Without an ample and diverse supply of high quality fresh seafood because of the high prices of flying it in, many chefs in Nairobi lack a repertoire of inspired seafood dishes.
An occasional special on a menu or seafood brought in frozen is often the most common dining option. As seafood dishes pop-up every so often, I generally approach them with caution and unfortunately, hesitancy. So what happens when “South Africa’s most loved seafood restaurant” sets up shop in Kenya? A lot of pre-opening hype. Though, I’m happy to report, justified. Nairobi epicureans have been buzzing about the arrival of Ocean Basket – a seafood restaurant chain based in South Africa that’s rapidly expanding with branches in Nigeria, Mauritius, Cyprus and Dubai.
Located on the ground floor of the The Oval in the heart of Nairobi’s Westlands neighborhood, the 200-seater restaurant retains its signature casual seaside-chic from its South African counterparts. From the red and blue plaid tablecloths and
wooden trivets which serve as place mats and are perfect for hot pans of seafood to the mixed-matched dining chairs which add a touch of whimsical charm to the place, the decor at Ocean Basket is picture-perfect. On the other hand, the neon-lit signage which ensure that patrons won’t get lost in the restaurant, clearly guiding guests to areas such as the sushi bar and takeout counter, is a bit of an overkill.
Though the décor carries a striking resemblance to Ocean Basket restaurants in South Africa, this one definitely feels more intimate and chic. Perhaps it’s the location – nestled in a relatively quiet commercial building instead of a busy massive mall (where South African Ocean Baskets usually are in) – or maybe it’s the soonto-be completed wine bar on the expansive patio, which undoubtedly adds a touch of sophistication that Nairobians can’t seem to ever get enough of.
The wine bar also gives the restaurant a pulse that even in its current concrete state cannot be missed. Once the champagne and oyster Sunday specials begin in the coming weeks, heading to Ocean Basket will probably become a weekly pilgrimage for shellfish and bubbly aficionados.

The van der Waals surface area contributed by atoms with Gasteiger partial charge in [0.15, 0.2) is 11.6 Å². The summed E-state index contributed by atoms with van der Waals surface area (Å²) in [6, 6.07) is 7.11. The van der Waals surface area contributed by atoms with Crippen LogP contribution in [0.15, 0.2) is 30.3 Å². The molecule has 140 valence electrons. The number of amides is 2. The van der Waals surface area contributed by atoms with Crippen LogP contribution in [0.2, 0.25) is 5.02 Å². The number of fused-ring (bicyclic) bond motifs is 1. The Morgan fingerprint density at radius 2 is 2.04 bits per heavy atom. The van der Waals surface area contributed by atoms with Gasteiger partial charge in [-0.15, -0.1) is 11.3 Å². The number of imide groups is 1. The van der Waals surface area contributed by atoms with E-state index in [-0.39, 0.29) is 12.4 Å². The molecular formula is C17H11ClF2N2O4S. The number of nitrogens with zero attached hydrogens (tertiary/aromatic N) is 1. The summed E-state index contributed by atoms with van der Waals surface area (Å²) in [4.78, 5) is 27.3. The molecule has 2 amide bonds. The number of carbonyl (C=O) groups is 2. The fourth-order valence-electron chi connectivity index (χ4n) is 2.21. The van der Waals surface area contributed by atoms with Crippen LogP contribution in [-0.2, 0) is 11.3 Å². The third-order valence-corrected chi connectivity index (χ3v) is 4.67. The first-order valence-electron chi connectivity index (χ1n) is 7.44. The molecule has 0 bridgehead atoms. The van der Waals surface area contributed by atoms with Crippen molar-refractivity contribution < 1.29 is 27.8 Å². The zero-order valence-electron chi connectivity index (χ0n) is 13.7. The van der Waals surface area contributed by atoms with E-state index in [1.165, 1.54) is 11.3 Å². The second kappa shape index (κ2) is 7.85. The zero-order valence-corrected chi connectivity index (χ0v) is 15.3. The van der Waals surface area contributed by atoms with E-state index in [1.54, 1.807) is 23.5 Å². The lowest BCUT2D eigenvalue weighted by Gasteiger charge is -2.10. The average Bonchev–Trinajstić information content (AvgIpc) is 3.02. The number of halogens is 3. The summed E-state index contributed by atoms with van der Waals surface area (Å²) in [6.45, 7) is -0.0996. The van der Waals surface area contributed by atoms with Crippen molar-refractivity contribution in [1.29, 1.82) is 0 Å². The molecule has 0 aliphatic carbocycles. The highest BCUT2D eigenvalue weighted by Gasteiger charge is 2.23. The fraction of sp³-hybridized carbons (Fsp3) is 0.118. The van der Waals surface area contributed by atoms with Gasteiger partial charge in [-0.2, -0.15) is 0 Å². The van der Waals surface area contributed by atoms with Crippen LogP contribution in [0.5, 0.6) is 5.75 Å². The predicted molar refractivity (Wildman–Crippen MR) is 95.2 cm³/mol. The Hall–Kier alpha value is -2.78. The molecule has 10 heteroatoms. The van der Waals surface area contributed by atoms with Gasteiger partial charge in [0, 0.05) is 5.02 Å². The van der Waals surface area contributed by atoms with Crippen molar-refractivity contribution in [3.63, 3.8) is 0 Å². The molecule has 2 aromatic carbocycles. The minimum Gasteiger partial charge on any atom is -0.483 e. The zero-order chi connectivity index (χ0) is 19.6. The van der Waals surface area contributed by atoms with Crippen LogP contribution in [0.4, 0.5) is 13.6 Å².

The menu at Ocean Basket is not overcomplicated or fussy. No other restaurant in Nairobi makes the simple cooking of mussels and prawns seem so delicious with opportunities for excitement. My companions and I began with the
Fresh Raw Oysters served on crushed ice and simply garnished with dill and lemon wedges. A large bottle of Tabasco followed. As I indulged in the subtle mineral taste of the divine sweetness of a creamy and plump oyster, a couple of my companions froze while they swallowed their first slimy mouthful of the ocean.
Needless to say, they were dramatic raw oyster virgins. The selection of tapas, many vegetarian, matched well with their house bread. A mousse of roasted eggplant with rosemary and thyme was deliciously aromatic and packed a lot of flavor despite it being relatively light. The Roasted Mixed Pepper with Feta Cheese simply dressed with garlic and olive oil arrived colourfully and with balanced caramelised sweetness.
My favourite, the sautéed Mussels in Lemon Garlic Sauce, neatly arriving in a pan, were fragrant and plump. The buttery sauce pooled in the shells just enough to complement the juicy flesh and succulent taste of the light mussels.
The signature Prince Prawns arrived on a large platter: twelve perfectly cooked prawns in lemon garlic butter with a healthy serving of spiced rice. Far from being rubbery, the meat of the prawns were firm, juicy and tasted of the
sweetness of the ocean. Then there were the King Prawns that arrived with a velvety butternut squash mash and rich creamed spinach – the crowning moment of the evening.
The big question is will people in Nairobi get tired of a seafood restaurant? Well if you’re asking this question, then clearly you’ve never eaten at Ocean Basket. Some of the thrills on the menu are subtle, like the diverse vegetarian options
that include fried goat cheese and a grilled Haloumi salad with Portobello mushrooms. Others are scene-stealers, like the mussels and prawns. A few are flat-out luxurious such as the raw oysters, served only a few hours since being harvested
off of the Namibian coast.
To be honest, I was quite nervous ahead of dining at Kenya’s first Ocean Basket. I’ve eaten at Ocean Basket in South Africa countless times. The restaurant chain has enjoyed enduring success and has a proven winning formula that keeps diners loyal. But would the consistency, quality of the seafood, and value for money – pillars of the Ocean Basket brand – also translate to its Kenyan location? I’m glad it has. From the décor to the pleasant service to the execution of the menu, I no longer need to be in South Africa to get my Ocean Basket-fix. Most importantly, I won’t be missing the abundance of seafood in Canada. This Canadian has found a substitute in Nairobi.